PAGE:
Modeling unidirectional composites by bundling fibers into strips with experimental determination of shear and compression properties at high pressures

Sidney Chocron, Arthur E. Nicholls, Alon Brill, Alon Malka, Tal Namir, Doron Havazelet, Harm van der Werff, Ulrich Heisserer, James D. Walker

Research output: Contribution to journalArticlepeer-review

62 Scopus citations


Numerical models of unidirectional panels of ultra-high-molecular weight polyethylene (UHMWPE), like Dyneema® HB80 or Spectra®, have been a difficult challenge. The problem arises from the intimate structure of the material. It is a huge collection of fibers loosely held together by a matrix. For example, for HB80 the fibers are very small in diameter (~17. μm) but extremely strong (~3.5. GPa). The amount of matrix is small (~20% in volume) and very weak.The "natural" scale to use in the numerical model for this material is the fiber scale (~17. μm). This scale would provide the right sound speed, transverse wave speed, failure strain, strength of the laminate, deflection, slippage between the fibers/layers, etc. which are all essential details if we want to have predictive capability. But even with the very powerful computers available nowadays we are still very far from being able to simulate a real-size laminated target (for example 30. cm wide and 1 or 2. cm thick) at the fiber scale.This paper proposes an "intermediate" scale that bundles or consolidates many fibers together so that the numerical problem is solvable in a few hours (or maximum one or two days for thick targets) of computation in a single board (24 processors). The scale is chosen precisely so that the essential physics of the ballistics problem is kept and the material properties used are the ones measured in the lab for the fiber and matrix. A similar approach was presented in a previous paper for fabrics (Kevlar, Dyneema, and PBO) where a yarn-level model was able to reproduce both the wave propagation patterns and the ballistic limits.This paper first describes new material test results (shear and compression at low and high confinement pressures). These were essential in properly capturing the delamination of the material. Then, for completeness, transverse wave propagation and ballistics results in Dyneema published elsewhere are briefly presented. Finally the numerical model in LS-DYNA is developed and comparison with deflection history and ballistic limits is conferred.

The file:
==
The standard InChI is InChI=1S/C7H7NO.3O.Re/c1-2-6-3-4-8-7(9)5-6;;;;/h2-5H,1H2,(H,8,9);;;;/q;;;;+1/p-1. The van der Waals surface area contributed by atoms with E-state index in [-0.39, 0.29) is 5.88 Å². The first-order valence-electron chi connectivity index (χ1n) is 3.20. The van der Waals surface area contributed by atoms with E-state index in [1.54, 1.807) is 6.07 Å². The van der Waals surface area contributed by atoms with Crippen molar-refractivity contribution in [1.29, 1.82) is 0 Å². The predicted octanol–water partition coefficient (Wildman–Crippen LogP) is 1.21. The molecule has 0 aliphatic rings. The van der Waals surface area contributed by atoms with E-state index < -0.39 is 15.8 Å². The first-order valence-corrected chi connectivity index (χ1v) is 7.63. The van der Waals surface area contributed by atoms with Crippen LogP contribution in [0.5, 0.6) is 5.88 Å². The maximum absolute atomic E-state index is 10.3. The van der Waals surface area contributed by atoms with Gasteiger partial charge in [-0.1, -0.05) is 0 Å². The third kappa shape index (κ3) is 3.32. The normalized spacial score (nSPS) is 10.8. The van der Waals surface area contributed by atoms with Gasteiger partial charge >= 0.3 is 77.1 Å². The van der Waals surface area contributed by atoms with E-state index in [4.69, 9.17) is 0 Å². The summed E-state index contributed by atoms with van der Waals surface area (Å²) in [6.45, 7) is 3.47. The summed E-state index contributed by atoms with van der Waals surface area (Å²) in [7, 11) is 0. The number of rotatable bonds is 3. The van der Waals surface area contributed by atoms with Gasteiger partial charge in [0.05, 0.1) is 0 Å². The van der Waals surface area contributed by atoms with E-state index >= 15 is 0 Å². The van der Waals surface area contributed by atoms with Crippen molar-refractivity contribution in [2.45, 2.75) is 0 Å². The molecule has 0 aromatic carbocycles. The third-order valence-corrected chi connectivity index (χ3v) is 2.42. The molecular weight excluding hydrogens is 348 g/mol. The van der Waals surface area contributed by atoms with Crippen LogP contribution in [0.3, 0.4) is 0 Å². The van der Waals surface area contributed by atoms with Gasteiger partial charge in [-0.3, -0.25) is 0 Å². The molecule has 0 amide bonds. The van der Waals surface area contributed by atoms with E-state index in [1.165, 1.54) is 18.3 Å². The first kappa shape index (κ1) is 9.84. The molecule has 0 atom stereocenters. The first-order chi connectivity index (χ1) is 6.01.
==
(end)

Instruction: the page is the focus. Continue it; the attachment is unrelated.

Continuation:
Original languageEnglish
Pages (from-to)32-40
Number of pages9
JournalComposites Science and Technology
StatePublished - 12 Sep 2014
Externally publishedYes


  • A. Layered structures
  • B. Impact behavior
  • C. Computational mechanics
  • C. Multiscale modeling

ASJC Scopus subject areas

  • Ceramics and Composites
  • Engineering (all)


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